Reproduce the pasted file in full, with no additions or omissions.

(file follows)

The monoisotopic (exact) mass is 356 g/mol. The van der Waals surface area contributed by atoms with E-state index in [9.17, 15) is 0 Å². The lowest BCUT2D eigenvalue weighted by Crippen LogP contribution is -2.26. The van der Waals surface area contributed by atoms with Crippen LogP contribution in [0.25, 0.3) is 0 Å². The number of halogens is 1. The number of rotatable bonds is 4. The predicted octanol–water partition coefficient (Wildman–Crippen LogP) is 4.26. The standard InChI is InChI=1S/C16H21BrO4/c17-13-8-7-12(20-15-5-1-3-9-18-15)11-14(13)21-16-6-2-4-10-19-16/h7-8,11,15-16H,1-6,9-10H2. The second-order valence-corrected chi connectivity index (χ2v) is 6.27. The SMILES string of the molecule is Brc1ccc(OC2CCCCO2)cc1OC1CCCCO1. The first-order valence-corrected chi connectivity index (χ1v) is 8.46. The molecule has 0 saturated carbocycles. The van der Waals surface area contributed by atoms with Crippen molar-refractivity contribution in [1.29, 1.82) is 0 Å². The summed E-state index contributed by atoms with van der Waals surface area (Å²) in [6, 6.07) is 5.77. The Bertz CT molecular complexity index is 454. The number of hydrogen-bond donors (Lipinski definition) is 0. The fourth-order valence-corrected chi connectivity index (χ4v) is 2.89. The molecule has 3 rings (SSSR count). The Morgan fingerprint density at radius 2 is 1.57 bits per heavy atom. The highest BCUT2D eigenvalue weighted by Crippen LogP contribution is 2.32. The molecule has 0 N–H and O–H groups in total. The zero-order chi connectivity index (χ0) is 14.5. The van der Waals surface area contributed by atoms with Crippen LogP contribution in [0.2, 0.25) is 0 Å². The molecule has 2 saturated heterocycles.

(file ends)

The monoisotopic (exact) mass is 356 g/mol. The van der Waals surface area contributed by atoms with E-state index in [9.17, 15) is 0 Å². The lowest BCUT2D eigenvalue weighted by Crippen LogP contribution is -2.26. The van der Waals surface area contributed by atoms with Crippen LogP contribution in [0.25, 0.3) is 0 Å². The number of halogens is 1. The number of rotatable bonds is 4. The predicted octanol–water partition coefficient (Wildman–Crippen LogP) is 4.26. The standard InChI is InChI=1S/C16H21BrO4/c17-13-8-7-12(20-15-5-1-3-9-18-15)11-14(13)21-16-6-2-4-10-19-16/h7-8,11,15-16H,1-6,9-10H2. The second-order valence-corrected chi connectivity index (χ2v) is 6.27. The SMILES string of the molecule is Brc1ccc(OC2CCCCO2)cc1OC1CCCCO1. The first-order valence-corrected chi connectivity index (χ1v) is 8.46. The molecule has 0 saturated carbocycles. The van der Waals surface area contributed by atoms with Crippen molar-refractivity contribution in [1.29, 1.82) is 0 Å². The summed E-state index contributed by atoms with van der Waals surface area (Å²) in [6, 6.07) is 5.77. The Bertz CT molecular complexity index is 454. The number of hydrogen-bond donors (Lipinski definition) is 0. The fourth-order valence-corrected chi connectivity index (χ4v) is 2.89. The molecule has 3 rings (SSSR count). The Morgan fingerprint density at radius 2 is 1.57 bits per heavy atom. The highest BCUT2D eigenvalue weighted by Crippen LogP contribution is 2.32. The molecule has 0 N–H and O–H groups in total. The zero-order chi connectivity index (χ0) is 14.5. The van der Waals surface area contributed by atoms with Crippen LogP contribution in [0.2, 0.25) is 0 Å². The molecule has 2 saturated heterocycles.